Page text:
Clinton Should Run for Cotton’s Senate Seat

 In Politics

With rumors swirling that Arkansas Sen. Tom Cotton will soon head for the CIA, another Senate race may be added to the 2018 list. The safe money is for an open seat in Arkansas to stay in Republican hands. But who thought Alabama would host a competitive Senate race? If Democrats can find a credible candidate, and unruly Republican voters again fail to take their nomination process seriously, anything could happen.

However, to call the Arkansas Democratic Party a shell would be an insult to turtles. There are no Democratic officials holding statewide office, nor any in the U.S. House delegation. Out of the 135 members of the Arkansas state legislature, only 33 – less than 25 percent – are Democrats. Not a single Democrat has yet stepped up to run for governor next year. The only Democratic Senate prospect that Arkansas Times columnist Jay Barth could come up with isn’t even a Democrat, but former Republican state House speaker Davy Carter, who has been critical of President Trump and could run as “an Independent with Democratic backing.”

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If Arkansas Democrats want to field a serious Democrat, there’s only one name to consider. I’m talking, of course, about Clinton.

Of course, Hillary Clinton would have to overcome a lot of impediments to become only the third person in history to have represented more than one state in the Senate. She just lost Arkansas to Trump by 27 points, and didn’t even bother to campaign there. She’s not a native Arkansan and was always a polarizing figure during her stint as the state’s first lady. She didn’t come back there to live after serving in the White House, nor does she visit often. A sudden return to the state would likely dredge up bad memories of the Whitewater investigation, in which she was never charged with crime but many of her Arkansas associates were convicted. As Bloomberg columnist Leonid Bershidsky summed up after visiting the state during the 2016 campaign, “Arkansas is pleased to forget Hillary Clinton.”

Moreover, a Hillary for Senate campaign would anger Berniecrats who view her as representative of a corporatist wing of the party, threatening national party unity when Democrats will be trying to boost base turnout for all of the 2018 midterm elections.

But what about Bill? Might he follow John Quincy Adams’ footsteps and become the second ex-president to serve in Congress? He was born and raised in the state. He did win statewide time and time again, as state attorney general, governor (except for that one time) and president. And unlike Hillary, he does visit his home state regularly, staying at his 5,000-square-foot crash pad atop the Bill Clinton Presidential Library in Little Rock.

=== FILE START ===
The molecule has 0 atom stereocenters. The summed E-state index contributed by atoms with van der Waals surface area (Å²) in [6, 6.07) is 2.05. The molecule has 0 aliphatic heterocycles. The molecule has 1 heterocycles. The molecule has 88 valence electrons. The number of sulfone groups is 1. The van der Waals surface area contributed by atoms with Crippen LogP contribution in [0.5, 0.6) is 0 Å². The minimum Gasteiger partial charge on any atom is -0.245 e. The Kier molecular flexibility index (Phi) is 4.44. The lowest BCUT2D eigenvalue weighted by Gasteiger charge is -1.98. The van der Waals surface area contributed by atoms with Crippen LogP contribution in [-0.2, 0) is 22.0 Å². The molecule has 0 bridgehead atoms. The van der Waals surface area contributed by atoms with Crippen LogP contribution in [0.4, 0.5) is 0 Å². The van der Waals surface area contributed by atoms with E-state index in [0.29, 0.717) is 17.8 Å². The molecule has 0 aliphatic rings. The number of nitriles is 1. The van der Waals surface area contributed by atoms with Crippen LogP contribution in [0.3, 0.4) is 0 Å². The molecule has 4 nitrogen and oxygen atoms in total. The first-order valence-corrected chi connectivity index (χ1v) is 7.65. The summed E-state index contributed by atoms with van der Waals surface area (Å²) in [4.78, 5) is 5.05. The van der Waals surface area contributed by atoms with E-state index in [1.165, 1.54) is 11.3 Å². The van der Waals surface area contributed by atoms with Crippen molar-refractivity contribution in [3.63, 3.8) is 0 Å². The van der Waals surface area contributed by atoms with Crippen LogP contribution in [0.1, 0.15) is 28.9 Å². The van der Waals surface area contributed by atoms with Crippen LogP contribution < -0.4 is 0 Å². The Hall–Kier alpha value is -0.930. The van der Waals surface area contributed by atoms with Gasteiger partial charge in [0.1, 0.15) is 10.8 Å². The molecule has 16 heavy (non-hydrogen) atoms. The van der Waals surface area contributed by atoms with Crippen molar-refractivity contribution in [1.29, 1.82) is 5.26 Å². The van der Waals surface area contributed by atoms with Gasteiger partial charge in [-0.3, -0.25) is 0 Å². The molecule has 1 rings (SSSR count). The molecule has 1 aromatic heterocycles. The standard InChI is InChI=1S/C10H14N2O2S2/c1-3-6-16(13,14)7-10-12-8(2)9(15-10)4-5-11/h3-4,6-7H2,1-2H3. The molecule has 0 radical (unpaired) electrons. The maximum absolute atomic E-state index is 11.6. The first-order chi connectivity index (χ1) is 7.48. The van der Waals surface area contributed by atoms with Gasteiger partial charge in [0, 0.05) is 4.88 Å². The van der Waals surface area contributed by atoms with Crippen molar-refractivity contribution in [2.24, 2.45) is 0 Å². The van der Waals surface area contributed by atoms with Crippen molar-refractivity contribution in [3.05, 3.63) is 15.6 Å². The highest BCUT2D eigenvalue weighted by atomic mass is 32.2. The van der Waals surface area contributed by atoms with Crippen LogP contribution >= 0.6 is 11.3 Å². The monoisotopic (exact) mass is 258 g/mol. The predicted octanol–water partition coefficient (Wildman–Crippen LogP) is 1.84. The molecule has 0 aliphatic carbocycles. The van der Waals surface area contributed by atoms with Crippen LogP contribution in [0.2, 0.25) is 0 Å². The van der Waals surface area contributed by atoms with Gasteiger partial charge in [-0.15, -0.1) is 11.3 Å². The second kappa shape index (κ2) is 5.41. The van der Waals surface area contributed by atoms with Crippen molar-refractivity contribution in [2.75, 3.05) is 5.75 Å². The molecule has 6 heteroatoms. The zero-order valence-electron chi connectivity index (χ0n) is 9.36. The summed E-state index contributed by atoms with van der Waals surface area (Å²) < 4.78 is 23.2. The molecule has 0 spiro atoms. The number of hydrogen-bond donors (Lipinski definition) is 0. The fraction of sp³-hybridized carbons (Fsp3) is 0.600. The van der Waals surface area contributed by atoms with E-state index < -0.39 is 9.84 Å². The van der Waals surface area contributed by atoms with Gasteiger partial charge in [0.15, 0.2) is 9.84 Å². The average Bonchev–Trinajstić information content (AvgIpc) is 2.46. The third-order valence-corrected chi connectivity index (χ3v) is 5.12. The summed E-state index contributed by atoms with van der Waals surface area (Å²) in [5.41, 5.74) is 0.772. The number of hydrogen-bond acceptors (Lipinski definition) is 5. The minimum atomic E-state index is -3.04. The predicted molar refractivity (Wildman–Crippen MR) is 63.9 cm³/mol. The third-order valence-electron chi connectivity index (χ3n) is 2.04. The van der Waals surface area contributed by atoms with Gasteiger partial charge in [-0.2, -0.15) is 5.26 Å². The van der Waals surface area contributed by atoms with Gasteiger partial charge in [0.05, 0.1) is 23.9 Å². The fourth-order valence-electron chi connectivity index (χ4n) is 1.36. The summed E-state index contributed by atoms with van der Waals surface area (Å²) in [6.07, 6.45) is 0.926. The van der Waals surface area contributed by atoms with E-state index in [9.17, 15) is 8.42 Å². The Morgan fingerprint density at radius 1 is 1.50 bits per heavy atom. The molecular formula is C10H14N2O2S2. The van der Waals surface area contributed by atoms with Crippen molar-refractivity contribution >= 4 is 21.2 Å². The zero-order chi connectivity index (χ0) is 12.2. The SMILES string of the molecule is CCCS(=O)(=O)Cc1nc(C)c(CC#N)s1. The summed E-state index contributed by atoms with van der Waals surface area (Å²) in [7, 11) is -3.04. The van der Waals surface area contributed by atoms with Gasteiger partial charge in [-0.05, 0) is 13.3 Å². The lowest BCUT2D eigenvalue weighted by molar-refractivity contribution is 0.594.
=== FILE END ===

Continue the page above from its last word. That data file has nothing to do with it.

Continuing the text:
Yes, Arkansas politics have swerved to the right since the 1990s. But as Lyon College political science professor Bradley Gitz told Bershidsky, Arkansas is a small state where personality-driven retail politics often win the day, which is why it was a perfect fit for Bill. “He’s just about the only Democrat who would stand a chance” in the state, Gitz said. One Clinton friend said in 2014, “Even the ultra conservative elements admire Bill. They are Clinton supporters even though they are Obama haters.”

But Bill is suffering a post-Weinstein Effect reassessment of his sexual misconduct, proven and alleged. Two of his accusers, Paula Jones and Juanita Broaddrick, still live in Arkansas and would likely hover over the race as they did when they crashed the 2016 town hall presidential debate. Plus, Broaddrick is publishing a book in January titled, “You’d Better Put Some Ice On That: How I Survived Being Raped by Bill Clinton.” Let’s just say, the timing isn’t right.

That leaves us with one Clinton left: Chelsea.

She has the Clinton name but little of the Clinton baggage. She wouldn’t hurt for name recognition or campaign cash. She’s vice chair of the controversy magnet known as the Clinton Foundation, but emails released during the presidential campaign by WikiLeaks and the State Department show Chelsea getting caught doing good, seeking to root out corruption by foundation officials and warning of problems with Haiti earthquake relief.

She is an Arkansas native, even though she hasn’t lived there since she was 12. Sure, she lives in Manhattan now and lacks a Southern accent. But her mom bought her first house in New York two months before she launched her Senate bid, proving zip code ain’t nothing but a number. Carpetbagger charges are inevitable. But in the end, what matters is your knowledge and respect of the state and its voters. Chelsea shows no hint of cultural condescension toward her birthplace. For example, as an NBC reporter, she spotlighted efforts to preserve the folk music traditions of the city of Mountain View in the Ozarks.

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